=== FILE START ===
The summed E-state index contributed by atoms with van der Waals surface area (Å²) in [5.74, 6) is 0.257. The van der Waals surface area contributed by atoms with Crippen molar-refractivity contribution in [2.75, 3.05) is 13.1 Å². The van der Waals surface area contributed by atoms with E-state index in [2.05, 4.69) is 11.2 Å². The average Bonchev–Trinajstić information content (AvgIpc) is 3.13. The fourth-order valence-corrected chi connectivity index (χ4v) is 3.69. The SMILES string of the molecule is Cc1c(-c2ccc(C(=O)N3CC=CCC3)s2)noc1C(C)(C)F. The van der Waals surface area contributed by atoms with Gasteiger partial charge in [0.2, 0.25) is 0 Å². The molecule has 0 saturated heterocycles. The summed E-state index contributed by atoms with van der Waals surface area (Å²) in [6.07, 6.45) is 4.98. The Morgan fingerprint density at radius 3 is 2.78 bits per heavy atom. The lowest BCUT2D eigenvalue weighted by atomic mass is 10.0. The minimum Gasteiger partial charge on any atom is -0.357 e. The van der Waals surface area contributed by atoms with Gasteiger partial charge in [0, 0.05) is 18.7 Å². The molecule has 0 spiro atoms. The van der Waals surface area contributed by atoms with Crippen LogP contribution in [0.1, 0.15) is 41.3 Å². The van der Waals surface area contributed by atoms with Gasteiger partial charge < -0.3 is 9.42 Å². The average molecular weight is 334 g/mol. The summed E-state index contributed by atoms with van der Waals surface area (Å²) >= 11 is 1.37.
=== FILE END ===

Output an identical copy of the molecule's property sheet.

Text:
The summed E-state index contributed by atoms with van der Waals surface area (Å²) in [5.74, 6) is 0.257. The van der Waals surface area contributed by atoms with Crippen molar-refractivity contribution in [2.75, 3.05) is 13.1 Å². The van der Waals surface area contributed by atoms with E-state index in [2.05, 4.69) is 11.2 Å². The average Bonchev–Trinajstić information content (AvgIpc) is 3.13. The fourth-order valence-corrected chi connectivity index (χ4v) is 3.69. The SMILES string of the molecule is Cc1c(-c2ccc(C(=O)N3CC=CCC3)s2)noc1C(C)(C)F. The van der Waals surface area contributed by atoms with Gasteiger partial charge in [0.2, 0.25) is 0 Å². The molecule has 0 saturated heterocycles. The summed E-state index contributed by atoms with van der Waals surface area (Å²) in [6.07, 6.45) is 4.98. The Morgan fingerprint density at radius 3 is 2.78 bits per heavy atom. The lowest BCUT2D eigenvalue weighted by atomic mass is 10.0. The minimum Gasteiger partial charge on any atom is -0.357 e. The van der Waals surface area contributed by atoms with Gasteiger partial charge in [0, 0.05) is 18.7 Å². The molecule has 0 spiro atoms. The van der Waals surface area contributed by atoms with Crippen LogP contribution in [0.1, 0.15) is 41.3 Å². The van der Waals surface area contributed by atoms with Gasteiger partial charge < -0.3 is 9.42 Å². The average molecular weight is 334 g/mol. The summed E-state index contributed by atoms with van der Waals surface area (Å²) >= 11 is 1.37.